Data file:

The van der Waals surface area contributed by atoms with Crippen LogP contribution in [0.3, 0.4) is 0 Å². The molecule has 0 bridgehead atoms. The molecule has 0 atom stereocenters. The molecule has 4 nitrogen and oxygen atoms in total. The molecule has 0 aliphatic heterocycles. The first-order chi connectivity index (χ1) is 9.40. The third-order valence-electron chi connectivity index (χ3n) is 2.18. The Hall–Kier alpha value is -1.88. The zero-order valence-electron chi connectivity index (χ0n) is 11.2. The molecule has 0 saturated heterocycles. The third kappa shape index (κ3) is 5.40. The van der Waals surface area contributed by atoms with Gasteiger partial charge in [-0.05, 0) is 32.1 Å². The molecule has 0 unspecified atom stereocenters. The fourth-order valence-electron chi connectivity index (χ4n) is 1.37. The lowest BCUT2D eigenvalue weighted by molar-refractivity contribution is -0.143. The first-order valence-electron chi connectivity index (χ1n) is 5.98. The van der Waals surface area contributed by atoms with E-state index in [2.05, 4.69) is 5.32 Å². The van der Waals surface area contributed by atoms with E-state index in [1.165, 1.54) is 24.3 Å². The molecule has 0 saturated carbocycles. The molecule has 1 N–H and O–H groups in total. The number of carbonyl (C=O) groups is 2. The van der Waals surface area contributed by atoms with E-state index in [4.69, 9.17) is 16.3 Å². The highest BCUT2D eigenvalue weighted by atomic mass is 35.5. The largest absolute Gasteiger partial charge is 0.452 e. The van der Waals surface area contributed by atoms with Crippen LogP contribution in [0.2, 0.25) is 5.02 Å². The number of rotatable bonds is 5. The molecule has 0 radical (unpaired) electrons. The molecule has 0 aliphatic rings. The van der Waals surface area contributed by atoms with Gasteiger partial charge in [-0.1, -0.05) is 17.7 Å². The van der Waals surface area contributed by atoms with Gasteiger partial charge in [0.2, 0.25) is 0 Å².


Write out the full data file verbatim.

The van der Waals surface area contributed by atoms with Crippen LogP contribution in [0.3, 0.4) is 0 Å². The molecule has 0 bridgehead atoms. The molecule has 0 atom stereocenters. The molecule has 4 nitrogen and oxygen atoms in total. The molecule has 0 aliphatic heterocycles. The first-order chi connectivity index (χ1) is 9.40. The third-order valence-electron chi connectivity index (χ3n) is 2.18. The Hall–Kier alpha value is -1.88. The zero-order valence-electron chi connectivity index (χ0n) is 11.2. The molecule has 0 saturated heterocycles. The third kappa shape index (κ3) is 5.40. The van der Waals surface area contributed by atoms with Gasteiger partial charge in [-0.05, 0) is 32.1 Å². The molecule has 0 unspecified atom stereocenters. The fourth-order valence-electron chi connectivity index (χ4n) is 1.37. The lowest BCUT2D eigenvalue weighted by molar-refractivity contribution is -0.143. The first-order valence-electron chi connectivity index (χ1n) is 5.98. The van der Waals surface area contributed by atoms with E-state index in [2.05, 4.69) is 5.32 Å². The van der Waals surface area contributed by atoms with E-state index in [1.165, 1.54) is 24.3 Å². The molecule has 0 saturated carbocycles. The molecule has 1 N–H and O–H groups in total. The number of carbonyl (C=O) groups is 2. The van der Waals surface area contributed by atoms with E-state index in [4.69, 9.17) is 16.3 Å². The highest BCUT2D eigenvalue weighted by atomic mass is 35.5. The largest absolute Gasteiger partial charge is 0.452 e. The van der Waals surface area contributed by atoms with Crippen LogP contribution in [0.2, 0.25) is 5.02 Å². The number of rotatable bonds is 5. The molecule has 0 radical (unpaired) electrons. The molecule has 0 aliphatic rings. The van der Waals surface area contributed by atoms with Gasteiger partial charge in [-0.1, -0.05) is 17.7 Å². The van der Waals surface area contributed by atoms with Gasteiger partial charge in [0.2, 0.25) is 0 Å².